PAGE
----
Slock.it launched The DAO crowdsale in April 2016, and the ETH began to roll in, but soon, there were signs that something wasn't quite right. During the crowdsale, slock.it announced a security proposal, a curator called for a moratorium, and another prominent curator gave a warning and stepped down.

But despite these warnings, by the time the crowdsale was over, The DAO had raised an incredible $150 million worth of ETH, breaking all world records to become the largest crowdsale ever. This USD amount may not sound staggering by today's standards, but it was 14% of all ETH, which would be worth about $70 billion at today's market cap (as of December 2021, ETH had a price of ~$4,000).

"No Funds At Risk"

A week after the crowdsale ended, a security researcher publicly disclosed a new type of vulnerability that many Smart Contract developers had previously not considered, the so-called "reentrancy bug".

The bug can occur when a contract does not properly update its state when other contracts interact with it, allowing attackers to execute the same function many times over against the intent of the contract's authors. It is like a vending machine that does not check that a coin was inserted correctly; an attacker can tie a piece of string around the coin to pull it back out and use the same coin to sweep all the delicious goodies.

Because Ethereum was so new and best practices had not formed around developing Smart Contracts, this bug was quite common. Once the news got out, many contracts were exploited and funds were lost, but luckily, The DAO was not affected, according to slock.it.

...and it's gone

Just as with real world contracts, the devil is in the details, and it turned out that The DAO was affected by the reentrancy bug after all. On line 666 an exploit lay dormant, and that huge amount of raised ETH was sitting there waiting for a sharp-eyed programmer to nab.

A few days later, one or more attackers began to drain The DAO, and just like a piece of string tied to a coin, used specially crafted contracts to repeatedly call The DAO's split function to extract away more ETH than its contract authors intended to allow.

As a result of The DAO Hack, a significant amount of ETH had been extracted from The DAO at the expense of DAO Token Holders (DTH), who were likely to lose much of their original investment if nothing could be done to rescue it.

A viral comic from 2016 depicting The DAO burning up Ethereum's money
A viral comic from 2016 depicting The DAO burning up Ethereum's money

Altering the Deal

A critical point to note here is that The DAO Hacker did not exploit anything in the underlying Ethereum protocol, as the exploit was limited to The DAO contract. They also did not "break the rules" of The DAO contract either, as they simply interacted with The DAO in a way that it's authors did not anticipate. Regardless of the intent of it's author's, The DAO's Terms made it clear that the contract code itself was supposed to be the final judge. According to The DAO's authors, Code is Law.

The terms of The DAO Creation are set forth in the smart contract code existing on the Ethereum blockchain at 0xbb9bc244d798123fde783fcc1c72d3bb8c189413. Nothing in this explanation of terms or in any other document or communication may modify or add any additional obligations or guarantees beyond those set forth in The DAO’s code. Any and all explanatory terms or descriptions are merely offered for educational purposes and do not supercede or modify the express terms of The DAO’s code set forth on the blockchain; to the extent you believe there to be any conflict or discrepancy between the descriptions offered here and the functionality of The DAO’s code at 0xbb9bc244d798123fde783fcc1c72d3bb8c189413, The DAO’s code controls and sets forth all terms of The DAO Creation.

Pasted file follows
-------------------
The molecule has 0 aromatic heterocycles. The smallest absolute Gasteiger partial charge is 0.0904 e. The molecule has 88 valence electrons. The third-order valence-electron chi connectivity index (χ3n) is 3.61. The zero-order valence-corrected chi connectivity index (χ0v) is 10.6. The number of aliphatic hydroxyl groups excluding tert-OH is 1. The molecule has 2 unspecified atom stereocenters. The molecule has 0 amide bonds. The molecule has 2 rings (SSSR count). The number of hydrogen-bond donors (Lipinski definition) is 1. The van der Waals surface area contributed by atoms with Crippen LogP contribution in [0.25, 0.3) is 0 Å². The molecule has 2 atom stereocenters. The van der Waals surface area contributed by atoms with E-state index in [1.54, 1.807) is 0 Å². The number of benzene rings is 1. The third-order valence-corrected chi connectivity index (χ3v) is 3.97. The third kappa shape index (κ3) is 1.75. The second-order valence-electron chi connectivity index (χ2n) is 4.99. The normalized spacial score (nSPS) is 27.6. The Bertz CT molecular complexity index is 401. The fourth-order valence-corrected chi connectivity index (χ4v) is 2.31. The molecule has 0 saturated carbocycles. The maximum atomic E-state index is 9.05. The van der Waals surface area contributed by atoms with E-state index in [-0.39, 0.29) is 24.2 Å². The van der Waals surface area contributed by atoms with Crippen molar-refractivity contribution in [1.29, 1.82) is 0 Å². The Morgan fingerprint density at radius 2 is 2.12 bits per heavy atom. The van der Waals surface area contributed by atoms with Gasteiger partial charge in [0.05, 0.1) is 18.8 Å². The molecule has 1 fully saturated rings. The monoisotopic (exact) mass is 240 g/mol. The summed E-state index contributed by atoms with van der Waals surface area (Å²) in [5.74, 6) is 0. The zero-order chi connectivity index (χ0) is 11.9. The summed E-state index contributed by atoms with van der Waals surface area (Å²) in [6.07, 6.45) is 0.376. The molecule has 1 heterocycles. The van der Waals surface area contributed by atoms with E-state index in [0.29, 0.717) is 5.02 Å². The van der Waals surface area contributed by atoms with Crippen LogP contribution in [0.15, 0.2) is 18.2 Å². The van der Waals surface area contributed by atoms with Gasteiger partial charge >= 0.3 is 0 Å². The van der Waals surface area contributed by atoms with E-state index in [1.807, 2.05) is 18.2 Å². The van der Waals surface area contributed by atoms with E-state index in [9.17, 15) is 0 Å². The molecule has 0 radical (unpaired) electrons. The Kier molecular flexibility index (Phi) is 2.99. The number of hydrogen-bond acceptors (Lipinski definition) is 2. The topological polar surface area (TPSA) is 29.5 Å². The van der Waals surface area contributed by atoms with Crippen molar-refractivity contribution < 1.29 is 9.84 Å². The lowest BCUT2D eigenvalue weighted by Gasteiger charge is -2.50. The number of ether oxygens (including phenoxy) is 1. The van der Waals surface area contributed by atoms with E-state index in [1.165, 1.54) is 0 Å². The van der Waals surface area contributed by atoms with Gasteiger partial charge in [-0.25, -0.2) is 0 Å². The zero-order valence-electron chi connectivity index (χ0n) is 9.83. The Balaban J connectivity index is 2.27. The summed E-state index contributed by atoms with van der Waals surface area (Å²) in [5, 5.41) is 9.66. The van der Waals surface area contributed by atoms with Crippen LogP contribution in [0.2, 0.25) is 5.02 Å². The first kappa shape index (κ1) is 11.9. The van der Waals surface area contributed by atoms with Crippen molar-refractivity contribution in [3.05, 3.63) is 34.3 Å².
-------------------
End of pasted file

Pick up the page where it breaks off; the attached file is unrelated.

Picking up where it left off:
...
By Creating DAO tokens through interaction with The DAO’s smart contract code, you expressly agree to all of the terms and conditions set forth in that code. If you do not understand or do not agree to those terms, you should not Create DAO tokens.
...
The DAO’s smart contract code governs the Creation of DAO tokens and supercede any public statements about The DAO’s Creation made by third parties or individuals associated with The DAO, past, present and future.
...
The field of Digital Cryptography is very new and for this reason, there is a risk of unforeseen attack both in terms of the underlying cryptographic protocol that back the functioning of the DAO as well as 'game theory' related vectors which have not been documented to date. Both these vectors represent a risk that could lead the loss of DAO tokens or ETH in one or more or even all of the DAO Token Holder’s accounts.

Many share the perspective that investors in The DAO, having agreed to the above terms, were aware that risks were involved, and as such, just as they were happy to accept the upside that these risks might reward, must also have been willing to accept the downside consequences of those risks being realized. However, for many DAO Token Holders, this was not the case.

The DAO Wars

In a twist of fate, The DAO's split function had a time delay, meaning that The DAO Hacker would be unable to fully extract their loot until about a month after the initial attack took place, assuming that nothing prevented them from doing so in the meantime. This provided a window of opportunity for the Ethereum community to fight back against The Hacker and make DAO Token Holders whole, which became the primary focus for many.